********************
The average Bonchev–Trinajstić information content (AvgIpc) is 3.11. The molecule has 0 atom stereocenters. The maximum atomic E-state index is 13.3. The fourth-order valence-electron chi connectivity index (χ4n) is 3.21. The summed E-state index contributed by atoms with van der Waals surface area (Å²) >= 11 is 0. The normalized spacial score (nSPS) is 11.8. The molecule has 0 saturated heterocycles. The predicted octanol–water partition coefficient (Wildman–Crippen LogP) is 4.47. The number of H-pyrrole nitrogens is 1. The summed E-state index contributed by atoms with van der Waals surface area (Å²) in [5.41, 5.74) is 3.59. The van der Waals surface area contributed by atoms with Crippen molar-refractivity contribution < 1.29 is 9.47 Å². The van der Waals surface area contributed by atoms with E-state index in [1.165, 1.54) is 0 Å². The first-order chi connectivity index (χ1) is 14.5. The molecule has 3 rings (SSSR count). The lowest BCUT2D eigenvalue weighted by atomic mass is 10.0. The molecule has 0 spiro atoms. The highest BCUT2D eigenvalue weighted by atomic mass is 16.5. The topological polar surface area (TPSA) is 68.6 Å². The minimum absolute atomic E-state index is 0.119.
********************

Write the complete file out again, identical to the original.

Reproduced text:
The average Bonchev–Trinajstić information content (AvgIpc) is 3.11. The molecule has 0 atom stereocenters. The maximum atomic E-state index is 13.3. The fourth-order valence-electron chi connectivity index (χ4n) is 3.21. The summed E-state index contributed by atoms with van der Waals surface area (Å²) >= 11 is 0. The normalized spacial score (nSPS) is 11.8. The molecule has 0 saturated heterocycles. The predicted octanol–water partition coefficient (Wildman–Crippen LogP) is 4.47. The number of H-pyrrole nitrogens is 1. The summed E-state index contributed by atoms with van der Waals surface area (Å²) in [5.41, 5.74) is 3.59. The van der Waals surface area contributed by atoms with Crippen molar-refractivity contribution < 1.29 is 9.47 Å². The van der Waals surface area contributed by atoms with E-state index in [1.165, 1.54) is 0 Å². The first-order chi connectivity index (χ1) is 14.5. The molecule has 3 rings (SSSR count). The lowest BCUT2D eigenvalue weighted by atomic mass is 10.0. The molecule has 0 spiro atoms. The highest BCUT2D eigenvalue weighted by atomic mass is 16.5. The topological polar surface area (TPSA) is 68.6 Å². The minimum absolute atomic E-state index is 0.119.